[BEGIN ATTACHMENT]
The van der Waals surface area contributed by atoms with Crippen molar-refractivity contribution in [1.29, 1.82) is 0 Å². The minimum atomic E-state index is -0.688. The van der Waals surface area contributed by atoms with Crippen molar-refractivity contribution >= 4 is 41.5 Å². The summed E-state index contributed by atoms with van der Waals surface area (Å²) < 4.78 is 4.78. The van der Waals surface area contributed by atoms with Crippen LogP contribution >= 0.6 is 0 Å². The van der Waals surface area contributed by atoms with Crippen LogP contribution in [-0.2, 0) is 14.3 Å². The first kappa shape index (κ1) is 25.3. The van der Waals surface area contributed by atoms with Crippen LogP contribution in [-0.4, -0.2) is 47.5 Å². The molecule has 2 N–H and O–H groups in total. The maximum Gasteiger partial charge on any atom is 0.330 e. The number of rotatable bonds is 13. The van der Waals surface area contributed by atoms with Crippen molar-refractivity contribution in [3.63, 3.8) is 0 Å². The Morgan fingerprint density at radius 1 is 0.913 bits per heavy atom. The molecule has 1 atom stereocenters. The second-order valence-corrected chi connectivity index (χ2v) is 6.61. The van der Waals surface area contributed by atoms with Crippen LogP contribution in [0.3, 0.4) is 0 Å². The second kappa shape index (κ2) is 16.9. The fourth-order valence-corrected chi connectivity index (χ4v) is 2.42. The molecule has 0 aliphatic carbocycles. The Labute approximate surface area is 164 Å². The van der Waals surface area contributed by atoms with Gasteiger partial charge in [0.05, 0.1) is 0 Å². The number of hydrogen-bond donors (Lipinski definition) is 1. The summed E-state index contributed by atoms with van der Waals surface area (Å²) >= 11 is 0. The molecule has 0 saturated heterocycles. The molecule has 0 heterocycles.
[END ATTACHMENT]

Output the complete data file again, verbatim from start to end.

The van der Waals surface area contributed by atoms with Crippen molar-refractivity contribution in [1.29, 1.82) is 0 Å². The minimum atomic E-state index is -0.688. The van der Waals surface area contributed by atoms with Crippen molar-refractivity contribution >= 4 is 41.5 Å². The summed E-state index contributed by atoms with van der Waals surface area (Å²) < 4.78 is 4.78. The van der Waals surface area contributed by atoms with Crippen LogP contribution >= 0.6 is 0 Å². The van der Waals surface area contributed by atoms with Crippen LogP contribution in [-0.2, 0) is 14.3 Å². The first kappa shape index (κ1) is 25.3. The van der Waals surface area contributed by atoms with Crippen LogP contribution in [-0.4, -0.2) is 47.5 Å². The molecule has 2 N–H and O–H groups in total. The maximum Gasteiger partial charge on any atom is 0.330 e. The number of rotatable bonds is 13. The van der Waals surface area contributed by atoms with Crippen molar-refractivity contribution in [3.63, 3.8) is 0 Å². The Morgan fingerprint density at radius 1 is 0.913 bits per heavy atom. The molecule has 1 atom stereocenters. The second-order valence-corrected chi connectivity index (χ2v) is 6.61. The van der Waals surface area contributed by atoms with Crippen LogP contribution in [0.3, 0.4) is 0 Å². The second kappa shape index (κ2) is 16.9. The fourth-order valence-corrected chi connectivity index (χ4v) is 2.42. The molecule has 0 aliphatic carbocycles. The Labute approximate surface area is 164 Å². The van der Waals surface area contributed by atoms with Gasteiger partial charge in [0.05, 0.1) is 0 Å². The number of hydrogen-bond donors (Lipinski definition) is 1. The summed E-state index contributed by atoms with van der Waals surface area (Å²) >= 11 is 0. The molecule has 0 saturated heterocycles. The molecule has 0 heterocycles.